The Other McCain

"One should either write ruthlessly what one believes to be the truth, or else shut up." — Arthur Koestler

Silvio Plays The ‘I May Be Incompetent, But I Am All You Have Got’ Card

Posted on | October 13, 2011 | 3 Comments

by Smitty

We need a term for this argument. How about Argumentum ad Gasbagam?

Italian Premier Silvio Berlusconi appealed for his political survival Thursday, telling parliament that his government is the only credible alternative to help guide the country through the growing sovereign debt crisis.
Berlusconi’s 3 1/2-year-old government faces a confidence vote Friday that will test if the premier retains a majority in Parliament. If the vote fails, Berlusconi must step down.

If I achieve any success as a blogger, I hope it is convincing people that liberty means ratcheting down the importance of government in general, and specific government figures in particular, to their minimum level of importance.

As I was attempting to articulate to Melissa Clouthier on Twitter the other day, the notion of people making themselves indispensable, itself, is the problem. Take the income tax. Take a fire axe to the income tax. Liberty will mean prying the cold, undead fingers of the government away from your wallet entirely, not electing somebody who promises reform in the form of an adjusted grip on the buttock.

When somebody tries to say you need them, the question needs to be: what are you doing to make the as simple as possible?

Update: speaking of that card:


3 Responses to “Silvio Plays The ‘I May Be Incompetent, But I Am All You Have Got’ Card”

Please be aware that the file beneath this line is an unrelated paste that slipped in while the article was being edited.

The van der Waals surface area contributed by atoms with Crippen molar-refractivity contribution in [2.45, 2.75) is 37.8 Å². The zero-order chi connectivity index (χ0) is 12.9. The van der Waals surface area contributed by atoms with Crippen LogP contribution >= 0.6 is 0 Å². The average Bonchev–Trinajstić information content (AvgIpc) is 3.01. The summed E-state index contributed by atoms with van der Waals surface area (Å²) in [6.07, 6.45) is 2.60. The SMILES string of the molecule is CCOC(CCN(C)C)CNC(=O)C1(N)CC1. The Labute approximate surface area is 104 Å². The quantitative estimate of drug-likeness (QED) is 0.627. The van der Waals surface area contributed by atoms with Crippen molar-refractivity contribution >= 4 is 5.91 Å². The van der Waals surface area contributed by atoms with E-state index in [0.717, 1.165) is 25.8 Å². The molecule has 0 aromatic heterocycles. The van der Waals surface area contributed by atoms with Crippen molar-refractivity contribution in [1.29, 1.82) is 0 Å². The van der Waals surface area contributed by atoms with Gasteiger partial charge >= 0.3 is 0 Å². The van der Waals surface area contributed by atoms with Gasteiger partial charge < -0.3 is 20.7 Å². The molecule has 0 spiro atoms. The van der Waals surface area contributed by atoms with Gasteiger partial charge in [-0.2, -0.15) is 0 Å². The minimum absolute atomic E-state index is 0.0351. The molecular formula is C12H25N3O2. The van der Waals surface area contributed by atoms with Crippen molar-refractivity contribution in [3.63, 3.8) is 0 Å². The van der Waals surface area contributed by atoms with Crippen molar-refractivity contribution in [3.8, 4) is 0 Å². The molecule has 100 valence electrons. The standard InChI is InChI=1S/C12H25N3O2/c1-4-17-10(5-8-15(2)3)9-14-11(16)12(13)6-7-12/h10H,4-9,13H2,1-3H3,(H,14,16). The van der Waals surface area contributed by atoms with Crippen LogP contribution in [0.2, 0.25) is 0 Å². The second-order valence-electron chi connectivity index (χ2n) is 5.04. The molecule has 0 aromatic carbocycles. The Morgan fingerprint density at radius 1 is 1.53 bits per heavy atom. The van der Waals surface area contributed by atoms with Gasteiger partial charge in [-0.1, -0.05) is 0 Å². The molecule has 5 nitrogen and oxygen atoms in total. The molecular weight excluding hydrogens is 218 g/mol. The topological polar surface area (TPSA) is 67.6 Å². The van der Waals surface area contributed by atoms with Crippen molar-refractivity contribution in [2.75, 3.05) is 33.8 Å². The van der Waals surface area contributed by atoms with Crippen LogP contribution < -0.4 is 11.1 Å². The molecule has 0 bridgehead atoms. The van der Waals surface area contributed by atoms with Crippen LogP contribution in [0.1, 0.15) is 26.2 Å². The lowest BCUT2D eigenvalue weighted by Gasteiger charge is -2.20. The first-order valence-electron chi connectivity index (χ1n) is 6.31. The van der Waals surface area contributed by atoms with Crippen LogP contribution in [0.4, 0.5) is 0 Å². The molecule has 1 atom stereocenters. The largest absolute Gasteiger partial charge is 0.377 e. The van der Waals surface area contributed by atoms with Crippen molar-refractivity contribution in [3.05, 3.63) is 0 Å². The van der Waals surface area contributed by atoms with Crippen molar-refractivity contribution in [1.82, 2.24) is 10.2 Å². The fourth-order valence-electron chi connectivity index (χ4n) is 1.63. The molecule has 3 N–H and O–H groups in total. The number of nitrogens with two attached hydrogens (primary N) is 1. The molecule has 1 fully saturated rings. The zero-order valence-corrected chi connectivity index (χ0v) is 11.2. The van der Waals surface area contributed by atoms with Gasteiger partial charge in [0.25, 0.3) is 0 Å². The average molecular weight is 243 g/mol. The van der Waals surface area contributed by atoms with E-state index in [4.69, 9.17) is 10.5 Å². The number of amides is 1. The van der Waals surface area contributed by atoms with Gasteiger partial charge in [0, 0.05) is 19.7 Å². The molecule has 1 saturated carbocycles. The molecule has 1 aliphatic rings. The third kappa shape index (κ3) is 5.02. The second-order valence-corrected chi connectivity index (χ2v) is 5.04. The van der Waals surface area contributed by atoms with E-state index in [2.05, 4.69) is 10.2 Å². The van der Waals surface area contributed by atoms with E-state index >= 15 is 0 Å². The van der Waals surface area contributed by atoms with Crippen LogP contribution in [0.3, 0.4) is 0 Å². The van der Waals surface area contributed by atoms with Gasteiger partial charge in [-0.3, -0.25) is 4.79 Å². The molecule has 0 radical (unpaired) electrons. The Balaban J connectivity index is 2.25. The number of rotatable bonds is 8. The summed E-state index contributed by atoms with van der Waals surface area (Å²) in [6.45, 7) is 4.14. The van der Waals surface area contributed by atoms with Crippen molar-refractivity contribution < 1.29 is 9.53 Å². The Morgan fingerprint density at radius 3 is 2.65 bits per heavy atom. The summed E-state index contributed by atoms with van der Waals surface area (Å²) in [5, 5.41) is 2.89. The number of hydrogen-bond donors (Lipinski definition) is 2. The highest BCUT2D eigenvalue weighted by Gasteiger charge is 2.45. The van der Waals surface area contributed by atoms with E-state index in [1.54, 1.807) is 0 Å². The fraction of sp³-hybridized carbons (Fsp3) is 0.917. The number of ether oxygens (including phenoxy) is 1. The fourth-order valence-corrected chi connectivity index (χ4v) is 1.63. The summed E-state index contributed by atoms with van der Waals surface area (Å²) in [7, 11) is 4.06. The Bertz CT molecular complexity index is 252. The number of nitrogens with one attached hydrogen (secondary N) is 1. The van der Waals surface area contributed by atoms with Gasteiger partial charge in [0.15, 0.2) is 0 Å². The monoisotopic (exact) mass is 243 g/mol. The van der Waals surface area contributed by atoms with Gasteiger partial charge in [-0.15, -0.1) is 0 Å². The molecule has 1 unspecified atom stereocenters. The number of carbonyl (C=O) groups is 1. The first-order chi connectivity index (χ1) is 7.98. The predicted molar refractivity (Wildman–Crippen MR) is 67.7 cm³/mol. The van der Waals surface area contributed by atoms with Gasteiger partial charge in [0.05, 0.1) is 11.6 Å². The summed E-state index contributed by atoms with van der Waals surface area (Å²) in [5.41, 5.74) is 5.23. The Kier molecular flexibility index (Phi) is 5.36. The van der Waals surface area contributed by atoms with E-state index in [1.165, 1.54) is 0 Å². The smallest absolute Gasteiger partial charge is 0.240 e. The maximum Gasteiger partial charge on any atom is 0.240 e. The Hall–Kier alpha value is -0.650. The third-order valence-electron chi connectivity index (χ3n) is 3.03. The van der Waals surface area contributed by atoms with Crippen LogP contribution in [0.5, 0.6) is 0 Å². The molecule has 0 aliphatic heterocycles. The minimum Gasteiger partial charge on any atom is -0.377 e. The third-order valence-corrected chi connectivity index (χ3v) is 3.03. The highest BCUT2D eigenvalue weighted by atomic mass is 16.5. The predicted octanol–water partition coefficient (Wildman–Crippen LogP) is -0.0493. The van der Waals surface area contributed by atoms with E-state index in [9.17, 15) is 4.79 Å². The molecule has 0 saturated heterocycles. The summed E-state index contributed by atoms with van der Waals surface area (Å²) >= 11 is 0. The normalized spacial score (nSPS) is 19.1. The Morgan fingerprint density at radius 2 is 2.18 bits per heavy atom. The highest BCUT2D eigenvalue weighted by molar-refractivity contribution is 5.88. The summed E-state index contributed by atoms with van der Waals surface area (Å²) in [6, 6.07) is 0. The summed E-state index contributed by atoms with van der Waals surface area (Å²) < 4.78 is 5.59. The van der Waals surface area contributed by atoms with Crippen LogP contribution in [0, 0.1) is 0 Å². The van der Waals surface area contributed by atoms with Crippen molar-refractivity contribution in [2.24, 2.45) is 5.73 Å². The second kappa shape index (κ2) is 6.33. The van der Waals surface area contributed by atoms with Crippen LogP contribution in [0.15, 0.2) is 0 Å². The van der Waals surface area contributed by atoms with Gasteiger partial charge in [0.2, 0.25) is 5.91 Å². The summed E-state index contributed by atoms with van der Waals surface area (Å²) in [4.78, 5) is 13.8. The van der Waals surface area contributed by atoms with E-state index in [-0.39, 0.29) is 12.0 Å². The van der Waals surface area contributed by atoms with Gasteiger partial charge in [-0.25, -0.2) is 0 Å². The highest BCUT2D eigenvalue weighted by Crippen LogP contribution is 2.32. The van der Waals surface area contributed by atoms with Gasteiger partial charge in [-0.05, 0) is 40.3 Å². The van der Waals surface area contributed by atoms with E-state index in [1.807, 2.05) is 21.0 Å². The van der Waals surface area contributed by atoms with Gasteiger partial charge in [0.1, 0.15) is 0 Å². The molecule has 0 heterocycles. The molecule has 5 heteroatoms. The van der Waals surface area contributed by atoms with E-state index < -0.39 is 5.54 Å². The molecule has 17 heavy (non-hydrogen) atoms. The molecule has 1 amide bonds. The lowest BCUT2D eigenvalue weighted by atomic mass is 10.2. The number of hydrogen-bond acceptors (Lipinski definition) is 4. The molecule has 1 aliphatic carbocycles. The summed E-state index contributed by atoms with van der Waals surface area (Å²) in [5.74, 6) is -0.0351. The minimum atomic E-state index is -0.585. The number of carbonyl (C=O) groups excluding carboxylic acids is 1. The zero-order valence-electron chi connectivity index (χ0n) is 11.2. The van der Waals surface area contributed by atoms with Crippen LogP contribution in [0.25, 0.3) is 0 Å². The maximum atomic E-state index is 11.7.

1. Danby
    October 13th, 2011 @ 2:12 pm

     As Napoleon said, the graveyards are full of “indispensable” men.

    Any enterprise, including governments, cannot afford to have indispensable men. The very first thing that must be done when a man becomes indispensable is to start replacing him.

  2. Adjoran
    October 13th, 2011 @ 3:11 pm

    Italy is a strange case.  There have been 61 governments since 1946.  Berlusconi is certainly a major figure as his government has been among the most stable.  The country is on the verge of a huge fiscal crisis.  The EU will be virtually powerless to help due to the sheer size of Italian debt.

    Berlusconi may not be able to enact the austerity needed to avoid default.  But it is almost impossible to imagine anyone else being able to do it either and, should his government fall, Italy most likely becomes Greece very quickly – only with REAL money involved.

    Of course Berlusconi isn’t “indispensable” to Italy’s short-term future.  It’s just that everyone who might possibly replace him would be too weak to do what must be done.  He is probably too weak now, too, but at least he has some chance.

    Why should we care?  Put it this way:  if Italy defaults, the Eurozone cannot avoid collapse.  The results will make us look back on today’s economy as if it were prosperity.

  3. Richard Mcenroe
    October 13th, 2011 @ 3:31 pm

    How about “Vote for me and I’ll do Monica Bellucci at my inauguration?”